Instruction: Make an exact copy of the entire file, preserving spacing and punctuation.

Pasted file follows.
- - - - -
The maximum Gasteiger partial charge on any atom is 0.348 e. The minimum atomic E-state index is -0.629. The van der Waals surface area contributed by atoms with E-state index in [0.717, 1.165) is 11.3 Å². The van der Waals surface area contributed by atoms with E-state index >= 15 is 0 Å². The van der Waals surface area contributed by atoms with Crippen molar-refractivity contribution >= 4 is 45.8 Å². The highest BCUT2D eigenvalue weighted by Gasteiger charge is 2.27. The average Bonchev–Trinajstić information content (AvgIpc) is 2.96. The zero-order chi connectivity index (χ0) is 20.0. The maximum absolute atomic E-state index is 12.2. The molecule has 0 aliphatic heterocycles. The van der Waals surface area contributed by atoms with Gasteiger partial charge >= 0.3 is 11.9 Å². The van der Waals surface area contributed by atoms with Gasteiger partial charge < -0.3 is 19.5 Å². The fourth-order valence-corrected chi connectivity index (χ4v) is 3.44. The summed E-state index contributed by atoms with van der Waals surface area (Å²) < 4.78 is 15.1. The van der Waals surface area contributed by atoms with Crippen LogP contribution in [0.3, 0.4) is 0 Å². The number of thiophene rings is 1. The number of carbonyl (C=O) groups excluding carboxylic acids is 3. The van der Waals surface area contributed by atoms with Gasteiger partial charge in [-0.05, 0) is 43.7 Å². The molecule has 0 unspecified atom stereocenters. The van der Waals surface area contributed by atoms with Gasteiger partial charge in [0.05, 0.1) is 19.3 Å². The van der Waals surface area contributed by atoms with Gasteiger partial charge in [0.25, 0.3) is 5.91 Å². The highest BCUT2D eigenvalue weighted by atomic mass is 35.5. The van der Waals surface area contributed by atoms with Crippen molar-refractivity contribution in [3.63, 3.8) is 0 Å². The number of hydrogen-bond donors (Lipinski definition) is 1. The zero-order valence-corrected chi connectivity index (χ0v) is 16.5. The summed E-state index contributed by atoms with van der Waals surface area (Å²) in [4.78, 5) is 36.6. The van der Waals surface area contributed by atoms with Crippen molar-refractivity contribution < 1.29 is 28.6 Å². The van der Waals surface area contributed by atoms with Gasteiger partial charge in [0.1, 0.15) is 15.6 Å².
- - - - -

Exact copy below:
The maximum Gasteiger partial charge on any atom is 0.348 e. The minimum atomic E-state index is -0.629. The van der Waals surface area contributed by atoms with E-state index in [0.717, 1.165) is 11.3 Å². The van der Waals surface area contributed by atoms with E-state index >= 15 is 0 Å². The van der Waals surface area contributed by atoms with Crippen molar-refractivity contribution >= 4 is 45.8 Å². The highest BCUT2D eigenvalue weighted by Gasteiger charge is 2.27. The average Bonchev–Trinajstić information content (AvgIpc) is 2.96. The zero-order chi connectivity index (χ0) is 20.0. The maximum absolute atomic E-state index is 12.2. The molecule has 0 aliphatic heterocycles. The van der Waals surface area contributed by atoms with Gasteiger partial charge >= 0.3 is 11.9 Å². The van der Waals surface area contributed by atoms with Gasteiger partial charge < -0.3 is 19.5 Å². The fourth-order valence-corrected chi connectivity index (χ4v) is 3.44. The summed E-state index contributed by atoms with van der Waals surface area (Å²) < 4.78 is 15.1. The van der Waals surface area contributed by atoms with Crippen LogP contribution in [0.3, 0.4) is 0 Å². The number of thiophene rings is 1. The number of carbonyl (C=O) groups excluding carboxylic acids is 3. The van der Waals surface area contributed by atoms with Gasteiger partial charge in [-0.05, 0) is 43.7 Å². The molecule has 0 unspecified atom stereocenters. The van der Waals surface area contributed by atoms with Gasteiger partial charge in [0.05, 0.1) is 19.3 Å². The van der Waals surface area contributed by atoms with Gasteiger partial charge in [0.25, 0.3) is 5.91 Å². The highest BCUT2D eigenvalue weighted by atomic mass is 35.5. The van der Waals surface area contributed by atoms with Crippen molar-refractivity contribution in [3.63, 3.8) is 0 Å². The number of hydrogen-bond donors (Lipinski definition) is 1. The zero-order valence-corrected chi connectivity index (χ0v) is 16.5. The summed E-state index contributed by atoms with van der Waals surface area (Å²) in [4.78, 5) is 36.6. The van der Waals surface area contributed by atoms with Crippen molar-refractivity contribution < 1.29 is 28.6 Å². The van der Waals surface area contributed by atoms with Gasteiger partial charge in [0.1, 0.15) is 15.6 Å².